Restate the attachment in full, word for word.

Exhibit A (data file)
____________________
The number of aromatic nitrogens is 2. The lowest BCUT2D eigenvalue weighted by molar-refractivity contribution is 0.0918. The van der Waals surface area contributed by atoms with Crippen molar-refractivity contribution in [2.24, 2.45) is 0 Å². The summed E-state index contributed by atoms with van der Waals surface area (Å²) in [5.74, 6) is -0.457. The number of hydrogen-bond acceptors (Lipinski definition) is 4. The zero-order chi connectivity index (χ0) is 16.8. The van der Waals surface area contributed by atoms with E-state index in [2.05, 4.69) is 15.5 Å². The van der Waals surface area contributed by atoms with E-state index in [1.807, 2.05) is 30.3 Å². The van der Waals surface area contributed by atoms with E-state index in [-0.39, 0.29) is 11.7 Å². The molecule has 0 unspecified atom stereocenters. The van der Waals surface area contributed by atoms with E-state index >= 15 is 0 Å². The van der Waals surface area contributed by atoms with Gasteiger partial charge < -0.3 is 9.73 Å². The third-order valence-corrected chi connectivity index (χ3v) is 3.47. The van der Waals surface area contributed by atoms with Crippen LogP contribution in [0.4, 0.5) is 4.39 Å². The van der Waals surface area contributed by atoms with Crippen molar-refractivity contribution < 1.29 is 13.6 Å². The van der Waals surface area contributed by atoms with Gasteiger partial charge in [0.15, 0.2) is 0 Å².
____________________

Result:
The number of aromatic nitrogens is 2. The lowest BCUT2D eigenvalue weighted by molar-refractivity contribution is 0.0918. The van der Waals surface area contributed by atoms with Crippen molar-refractivity contribution in [2.24, 2.45) is 0 Å². The summed E-state index contributed by atoms with van der Waals surface area (Å²) in [5.74, 6) is -0.457. The number of hydrogen-bond acceptors (Lipinski definition) is 4. The zero-order chi connectivity index (χ0) is 16.8. The van der Waals surface area contributed by atoms with E-state index in [2.05, 4.69) is 15.5 Å². The van der Waals surface area contributed by atoms with E-state index in [1.807, 2.05) is 30.3 Å². The van der Waals surface area contributed by atoms with E-state index in [-0.39, 0.29) is 11.7 Å². The molecule has 0 unspecified atom stereocenters. The van der Waals surface area contributed by atoms with E-state index >= 15 is 0 Å². The van der Waals surface area contributed by atoms with Gasteiger partial charge < -0.3 is 9.73 Å². The third-order valence-corrected chi connectivity index (χ3v) is 3.47. The van der Waals surface area contributed by atoms with Crippen LogP contribution in [0.4, 0.5) is 4.39 Å². The van der Waals surface area contributed by atoms with Crippen molar-refractivity contribution < 1.29 is 13.6 Å². The van der Waals surface area contributed by atoms with Gasteiger partial charge in [0.15, 0.2) is 0 Å².